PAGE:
This matchup is pretty simple. If West Virginia can contain Westerman and keep him from running rampant through its backfield, WVU’s offense will have a much better chance of success. If, however, Westerman is blowing up the timing of plays before they get fully underway, the Mountaineers could struggle to put drives together.
THINGS TO WATCH
Patrick White has a career output of minus three yards versus Rutgers, but that’s not necessarily a cause for concern for Mountaineer fans. White played only a handful of snaps at Rutgers in 2005, and missed last year’s triple-overtime win in Morgantown with injuries. As a result, the great unknown of this game is how the Scarlet Knights will try to defend White. Will they try to penetrate upfield and get to him before they get started? Will they, as they did frequently against South Florida, use a spy to try to keep him from breaking into the open field? How much blitzing will they do?
The thinking here is that the Knights will use many of the same tactics they did against USF, and dare White to throw the ball to beat them. They want him in the pocket, not in the open field. They will also surely try to dish out as many hits as they can on him, as his health status remains a concern coming into the game.
For his part, White got out of bounds and even slid a couple of times to avoid hits in the Mississippi State game, and we’ll certainly see that continue. While there are times that he has been able to bounce off a tackler and keep going, it’s far more preferable to have him on the field, and if that means giving up a yard here or there, it’s a more than fair trade-off.
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Teams haven’t been hurting West Virginia with passes in the middle of the field nearly as much as they did in previous seasons, but look for Rutgers to resume that assault in this game. Tight end Kevin Brock has come off the bench to snare ten passes for 85 yards and two scores this year, and with the Mountaineers surely concentrating on Rutgers’ improved wide receiving corps, there could be room for Brock to operate. Likewise, Ray Rice is always a threat to circle out of the backfield and into vacated space between the hash marks, and once he has the ball he’s obviously a load to bring down. And finally, The Scarlet Knights utilize a number of crossing routes with their wide receivers – patterns that have bedeviled WestVirginia’s defense in previous seasons. WVU’s linebackers will have to keep these routes in front of them, deny passes between the linebacker and safety level, and tackle crisply in order to keep its lofty national defensive ranking.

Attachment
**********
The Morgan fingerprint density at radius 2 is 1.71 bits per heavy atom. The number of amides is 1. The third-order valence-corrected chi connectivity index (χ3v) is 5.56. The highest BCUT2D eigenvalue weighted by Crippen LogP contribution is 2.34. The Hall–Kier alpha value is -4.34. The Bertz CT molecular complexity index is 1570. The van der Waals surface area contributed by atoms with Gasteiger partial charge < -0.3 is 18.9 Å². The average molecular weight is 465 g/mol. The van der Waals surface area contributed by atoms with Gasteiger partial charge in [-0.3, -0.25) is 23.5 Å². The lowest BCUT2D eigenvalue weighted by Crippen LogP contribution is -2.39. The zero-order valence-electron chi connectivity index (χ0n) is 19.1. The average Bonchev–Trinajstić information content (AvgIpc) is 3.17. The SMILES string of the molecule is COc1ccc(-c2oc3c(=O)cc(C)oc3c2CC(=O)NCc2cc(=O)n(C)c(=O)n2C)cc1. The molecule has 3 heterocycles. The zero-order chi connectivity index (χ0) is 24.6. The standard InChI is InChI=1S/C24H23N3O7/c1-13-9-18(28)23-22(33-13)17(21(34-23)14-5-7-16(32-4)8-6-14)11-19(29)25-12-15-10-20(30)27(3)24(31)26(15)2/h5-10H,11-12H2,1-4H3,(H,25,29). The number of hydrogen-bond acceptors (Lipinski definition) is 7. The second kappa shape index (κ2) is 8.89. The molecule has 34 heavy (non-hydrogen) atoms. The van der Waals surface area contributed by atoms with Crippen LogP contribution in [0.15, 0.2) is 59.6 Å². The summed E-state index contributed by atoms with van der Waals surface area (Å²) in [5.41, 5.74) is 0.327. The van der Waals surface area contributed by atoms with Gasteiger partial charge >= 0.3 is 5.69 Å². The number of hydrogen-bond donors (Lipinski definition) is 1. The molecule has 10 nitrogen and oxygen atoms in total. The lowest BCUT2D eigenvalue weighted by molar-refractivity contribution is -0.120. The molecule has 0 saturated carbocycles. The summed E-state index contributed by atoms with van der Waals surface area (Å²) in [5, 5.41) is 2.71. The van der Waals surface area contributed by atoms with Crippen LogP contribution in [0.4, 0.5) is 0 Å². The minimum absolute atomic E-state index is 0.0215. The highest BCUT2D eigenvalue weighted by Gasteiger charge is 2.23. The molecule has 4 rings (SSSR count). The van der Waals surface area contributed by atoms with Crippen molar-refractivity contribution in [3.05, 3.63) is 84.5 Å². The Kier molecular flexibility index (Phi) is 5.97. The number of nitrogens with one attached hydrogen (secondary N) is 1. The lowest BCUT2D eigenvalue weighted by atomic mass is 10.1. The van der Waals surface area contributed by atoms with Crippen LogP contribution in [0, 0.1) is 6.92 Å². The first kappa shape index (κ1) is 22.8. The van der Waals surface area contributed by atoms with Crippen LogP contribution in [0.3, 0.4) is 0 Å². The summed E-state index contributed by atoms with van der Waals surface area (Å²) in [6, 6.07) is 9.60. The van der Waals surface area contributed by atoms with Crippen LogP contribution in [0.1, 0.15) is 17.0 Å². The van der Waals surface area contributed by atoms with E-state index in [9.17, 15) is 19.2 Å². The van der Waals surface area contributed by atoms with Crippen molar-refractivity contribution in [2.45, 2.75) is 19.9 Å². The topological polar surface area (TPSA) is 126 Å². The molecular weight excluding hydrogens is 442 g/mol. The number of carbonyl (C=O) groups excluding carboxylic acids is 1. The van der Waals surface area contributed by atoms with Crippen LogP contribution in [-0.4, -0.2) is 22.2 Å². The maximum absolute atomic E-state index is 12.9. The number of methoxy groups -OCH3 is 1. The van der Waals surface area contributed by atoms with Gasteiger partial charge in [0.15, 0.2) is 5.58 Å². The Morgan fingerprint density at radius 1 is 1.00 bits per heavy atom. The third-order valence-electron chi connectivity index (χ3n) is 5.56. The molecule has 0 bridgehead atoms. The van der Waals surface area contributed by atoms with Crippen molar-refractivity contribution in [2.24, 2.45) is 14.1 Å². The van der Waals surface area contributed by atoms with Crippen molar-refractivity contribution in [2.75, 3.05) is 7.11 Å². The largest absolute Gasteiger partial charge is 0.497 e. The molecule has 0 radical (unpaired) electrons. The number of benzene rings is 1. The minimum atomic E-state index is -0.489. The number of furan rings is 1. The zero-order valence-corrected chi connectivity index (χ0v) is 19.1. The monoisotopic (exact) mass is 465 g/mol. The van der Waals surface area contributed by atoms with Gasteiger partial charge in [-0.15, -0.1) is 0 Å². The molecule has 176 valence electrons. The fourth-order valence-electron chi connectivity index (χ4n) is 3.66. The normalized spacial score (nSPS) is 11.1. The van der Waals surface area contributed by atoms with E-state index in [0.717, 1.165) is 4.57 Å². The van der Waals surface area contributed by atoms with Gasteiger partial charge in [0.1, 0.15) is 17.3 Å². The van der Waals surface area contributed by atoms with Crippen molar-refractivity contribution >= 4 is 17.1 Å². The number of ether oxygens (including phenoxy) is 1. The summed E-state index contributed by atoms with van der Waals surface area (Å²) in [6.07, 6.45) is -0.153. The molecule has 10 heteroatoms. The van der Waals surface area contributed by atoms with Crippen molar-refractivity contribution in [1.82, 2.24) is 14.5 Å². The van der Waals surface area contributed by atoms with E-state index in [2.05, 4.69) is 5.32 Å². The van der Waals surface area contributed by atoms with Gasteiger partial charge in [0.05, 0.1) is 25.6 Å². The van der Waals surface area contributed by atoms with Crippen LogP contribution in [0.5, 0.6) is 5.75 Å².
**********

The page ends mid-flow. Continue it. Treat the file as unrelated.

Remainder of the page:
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Rutgers backup quarterback Jabu Lovelace will also merit some focus from Mountaineer fans. A physically gifted player, Lovelace is kept on the second team only due to his inability to be a consistent decision maker. However, that doesn’t mean he can’t be dangerous to opposing teams. When he enters the game for a snap or two, he almost always runs the ball, and he has been successful with that assignment, averaging 5.3 yards per carry and scoring twice. West Virginia will have to be alert to his presence on the field, and adjust its defensive tactics to account for his skills. And with Teel (bruised hand) hurting, Lovelace could have a bigger role in this week’s game.
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With attention firmly focused on Rutgers’ use of trick plays against South Florida, West Virginia will be on guard for any further shenanigans from head coach Greg Schiano. However, in circumstances such as this, it’s sometimes the opposing team that gets the opportunity to run a gadget. Will head coach Rich Rodriguez pull something out in a game where every snap could be the difference between winning and losing? I wouldn’t bet against it.